WorkSafe NZ warns against business operators falling victim to uninformed and always expensive ‘consultants’. Chemical suppliers continue to help customers achieve workplace chemical safety aspirations through product stewardship initiatives

Sought after Responsible Care CNZ site compliance assessments are non-threatening, effectively capturing chemical safety performance in a variety of workplaces.

A proven strategy is government agencies collaborating with proactive industry associations to best achieve workplace safety aspirations.

SMEs rarely join associations, however they all obtain their chemical requirements from suppliers, benefiting from product stewardship advice and cost-effective industry compliance initiatives.

Responsible Care NZ extols less regulation in favour of enabling business operators to be increasingly self-sufficient, using cost-effective products and services such as site compliance assessments and specialist training.

Our focus is keeping people safe around the chemicals we encounter every day, by once again adding value to businesses.

Proven, collaborative and cost-effective initiatives to raise awareness and improve workplace chemical safety performance include:

  • Joint agency and industry-focused local compliance workshops at times convenient to SME operators.
  • WorkSafe NZ inspectors distributing free copies of user-friendly ‘compliance tools’ such as the Storage of Hazardous Substances HSNO Approved Code of Practice and posters explaining GHS pictogrammes.
  • Supporting industry initiatives such as product stewardship.
  • Referencing industry ‘compliance tools’.
  • Upskilling workplace inspectors in chemical safety.
  • Encouraging ‘no blame’ reporting of incidents.
  • Acknowledging successful, proactive industry compliance initiatives.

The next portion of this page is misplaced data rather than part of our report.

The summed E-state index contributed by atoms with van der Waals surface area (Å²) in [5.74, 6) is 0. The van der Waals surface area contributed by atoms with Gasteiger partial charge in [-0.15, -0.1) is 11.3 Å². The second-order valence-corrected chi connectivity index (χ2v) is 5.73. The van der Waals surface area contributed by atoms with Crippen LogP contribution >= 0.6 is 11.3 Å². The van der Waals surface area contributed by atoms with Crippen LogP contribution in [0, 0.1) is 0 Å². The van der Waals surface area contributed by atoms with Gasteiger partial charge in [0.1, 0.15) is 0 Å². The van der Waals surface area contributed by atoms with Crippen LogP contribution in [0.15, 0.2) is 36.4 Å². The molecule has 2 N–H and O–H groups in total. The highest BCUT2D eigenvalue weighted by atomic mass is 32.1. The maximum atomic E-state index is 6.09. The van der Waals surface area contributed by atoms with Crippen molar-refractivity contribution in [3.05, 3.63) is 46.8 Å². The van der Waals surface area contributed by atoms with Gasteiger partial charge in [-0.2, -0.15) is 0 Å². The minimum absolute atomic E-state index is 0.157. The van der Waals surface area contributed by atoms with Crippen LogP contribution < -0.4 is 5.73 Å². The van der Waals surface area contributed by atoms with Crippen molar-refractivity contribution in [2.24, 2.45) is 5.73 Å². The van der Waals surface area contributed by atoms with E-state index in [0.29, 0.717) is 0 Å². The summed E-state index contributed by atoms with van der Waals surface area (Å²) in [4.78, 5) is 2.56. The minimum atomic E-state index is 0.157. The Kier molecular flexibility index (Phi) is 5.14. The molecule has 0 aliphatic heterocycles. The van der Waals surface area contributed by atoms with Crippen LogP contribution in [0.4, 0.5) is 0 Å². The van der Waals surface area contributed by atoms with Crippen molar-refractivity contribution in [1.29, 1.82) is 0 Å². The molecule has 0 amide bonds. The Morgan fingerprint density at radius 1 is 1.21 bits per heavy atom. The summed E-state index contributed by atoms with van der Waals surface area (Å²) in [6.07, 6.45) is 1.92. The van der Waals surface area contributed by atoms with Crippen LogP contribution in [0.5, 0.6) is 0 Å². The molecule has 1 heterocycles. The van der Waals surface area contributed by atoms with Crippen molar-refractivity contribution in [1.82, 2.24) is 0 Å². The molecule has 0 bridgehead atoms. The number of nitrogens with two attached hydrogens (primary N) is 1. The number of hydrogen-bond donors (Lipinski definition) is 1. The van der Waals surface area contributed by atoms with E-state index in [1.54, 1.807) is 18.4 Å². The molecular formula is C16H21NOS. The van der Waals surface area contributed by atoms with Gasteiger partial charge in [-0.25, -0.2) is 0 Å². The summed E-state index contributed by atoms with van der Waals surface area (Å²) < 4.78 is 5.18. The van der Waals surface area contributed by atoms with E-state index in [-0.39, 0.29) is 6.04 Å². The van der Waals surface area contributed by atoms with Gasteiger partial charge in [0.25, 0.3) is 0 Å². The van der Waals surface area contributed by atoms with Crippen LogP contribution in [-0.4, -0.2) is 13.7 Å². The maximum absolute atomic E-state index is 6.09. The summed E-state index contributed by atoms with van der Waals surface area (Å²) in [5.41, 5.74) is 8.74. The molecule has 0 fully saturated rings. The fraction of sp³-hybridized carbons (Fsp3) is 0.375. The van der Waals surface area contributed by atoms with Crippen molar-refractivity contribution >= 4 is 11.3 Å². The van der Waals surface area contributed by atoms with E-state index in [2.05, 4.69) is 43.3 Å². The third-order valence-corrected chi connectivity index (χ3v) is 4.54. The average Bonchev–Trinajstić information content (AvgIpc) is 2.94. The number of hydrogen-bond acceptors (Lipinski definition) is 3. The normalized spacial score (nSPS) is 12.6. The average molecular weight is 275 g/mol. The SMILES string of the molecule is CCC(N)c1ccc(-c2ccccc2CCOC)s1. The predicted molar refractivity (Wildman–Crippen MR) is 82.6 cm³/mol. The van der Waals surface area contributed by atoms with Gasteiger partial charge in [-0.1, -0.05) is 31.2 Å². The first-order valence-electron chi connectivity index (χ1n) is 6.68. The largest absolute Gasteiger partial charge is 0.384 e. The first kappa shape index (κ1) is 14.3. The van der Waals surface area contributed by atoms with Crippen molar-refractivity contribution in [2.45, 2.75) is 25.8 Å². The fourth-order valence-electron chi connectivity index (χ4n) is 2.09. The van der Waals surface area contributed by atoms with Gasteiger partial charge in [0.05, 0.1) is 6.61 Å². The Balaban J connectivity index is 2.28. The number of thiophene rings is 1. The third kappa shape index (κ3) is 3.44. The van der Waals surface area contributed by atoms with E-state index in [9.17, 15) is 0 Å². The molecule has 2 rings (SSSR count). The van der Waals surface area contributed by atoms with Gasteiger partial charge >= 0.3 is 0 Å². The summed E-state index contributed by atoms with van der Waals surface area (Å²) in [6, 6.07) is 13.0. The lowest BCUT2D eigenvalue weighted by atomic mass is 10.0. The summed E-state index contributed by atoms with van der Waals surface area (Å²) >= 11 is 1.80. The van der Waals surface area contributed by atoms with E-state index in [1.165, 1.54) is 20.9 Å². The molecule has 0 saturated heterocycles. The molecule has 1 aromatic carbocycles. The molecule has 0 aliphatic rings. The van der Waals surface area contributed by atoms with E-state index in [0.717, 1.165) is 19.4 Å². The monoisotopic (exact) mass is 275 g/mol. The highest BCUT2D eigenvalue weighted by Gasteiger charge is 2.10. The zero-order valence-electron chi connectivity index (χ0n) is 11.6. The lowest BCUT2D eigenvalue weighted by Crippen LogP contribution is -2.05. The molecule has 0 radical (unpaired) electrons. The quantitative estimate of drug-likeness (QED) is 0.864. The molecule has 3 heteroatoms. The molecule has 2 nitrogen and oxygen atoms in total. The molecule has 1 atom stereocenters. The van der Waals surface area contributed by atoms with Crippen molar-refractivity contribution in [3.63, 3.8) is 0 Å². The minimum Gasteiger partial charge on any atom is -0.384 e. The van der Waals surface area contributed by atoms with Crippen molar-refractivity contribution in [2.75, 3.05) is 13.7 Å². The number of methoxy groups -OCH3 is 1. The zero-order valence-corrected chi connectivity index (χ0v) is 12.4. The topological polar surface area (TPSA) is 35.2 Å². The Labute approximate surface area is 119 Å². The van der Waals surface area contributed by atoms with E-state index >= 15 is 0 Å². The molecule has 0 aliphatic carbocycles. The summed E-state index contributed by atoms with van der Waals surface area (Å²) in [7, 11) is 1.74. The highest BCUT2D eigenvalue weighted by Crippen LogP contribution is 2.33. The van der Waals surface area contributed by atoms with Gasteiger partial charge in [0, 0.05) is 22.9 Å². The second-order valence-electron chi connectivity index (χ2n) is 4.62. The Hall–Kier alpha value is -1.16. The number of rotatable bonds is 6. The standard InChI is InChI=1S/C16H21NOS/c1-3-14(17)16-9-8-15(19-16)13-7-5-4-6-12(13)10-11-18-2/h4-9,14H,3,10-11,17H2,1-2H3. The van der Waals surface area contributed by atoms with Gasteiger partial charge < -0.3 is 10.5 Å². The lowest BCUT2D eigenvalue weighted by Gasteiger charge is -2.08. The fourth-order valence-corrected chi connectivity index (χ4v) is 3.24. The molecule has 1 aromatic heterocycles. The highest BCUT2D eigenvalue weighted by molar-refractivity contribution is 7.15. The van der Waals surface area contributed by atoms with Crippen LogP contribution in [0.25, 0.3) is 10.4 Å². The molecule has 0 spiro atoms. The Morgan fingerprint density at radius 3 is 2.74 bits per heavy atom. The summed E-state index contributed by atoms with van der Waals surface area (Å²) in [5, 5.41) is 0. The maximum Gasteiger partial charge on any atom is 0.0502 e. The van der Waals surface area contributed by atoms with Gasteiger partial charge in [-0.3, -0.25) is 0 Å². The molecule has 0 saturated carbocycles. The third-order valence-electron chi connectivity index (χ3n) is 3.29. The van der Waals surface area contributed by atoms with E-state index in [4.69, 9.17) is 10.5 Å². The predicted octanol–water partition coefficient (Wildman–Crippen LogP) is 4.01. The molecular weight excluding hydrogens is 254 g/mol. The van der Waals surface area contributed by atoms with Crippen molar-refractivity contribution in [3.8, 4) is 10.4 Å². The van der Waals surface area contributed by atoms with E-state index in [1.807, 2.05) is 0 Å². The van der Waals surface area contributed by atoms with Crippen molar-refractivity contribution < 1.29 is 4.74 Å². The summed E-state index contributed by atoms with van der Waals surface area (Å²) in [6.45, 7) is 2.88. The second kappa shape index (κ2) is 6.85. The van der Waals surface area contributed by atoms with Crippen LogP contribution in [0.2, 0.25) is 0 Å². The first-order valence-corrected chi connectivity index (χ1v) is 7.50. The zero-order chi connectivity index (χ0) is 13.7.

• Restoring the status of Approved Industry Codes of Practice.

A refreshed and energized government strategy for improving workplace chemical safety is both welcome and essential if we are to significantly improve sub-standard performance and learn from our successes and shortfalls.

Perhaps replacing the export of our plastic waste by revisiting a state of the art high temperature incinerator to also bolster our energy generation? Significant financial rewards for innovative reduction of waste?

The chemical industry continues to lead by example, helping to ensure essential chemicals encountered at work and at home are safely managed, thereby safeguarding employees, communities and our beleaguered environment.

Expanding mutually beneficial government- industry partnerships helping business operators ‘do the right thing’ with minimal fuss and expense should be ‘a no brainer’.

Conscientious business operators can add value by sourcing accurate, cost-effective chemical safety assistance and compliance tools from their suppliers and our industry partners.

Chemical suppliers are ‘Impatient optimists’. We know we can all collectively do better through continuous improvement and we are committed to helping you become an exemplar for workplace chemical safety, this year and every year.

How about it?


Responsible Care is a global, voluntary initiative developed autonomously by the chemical industry for the chemical industry. 04 499 4311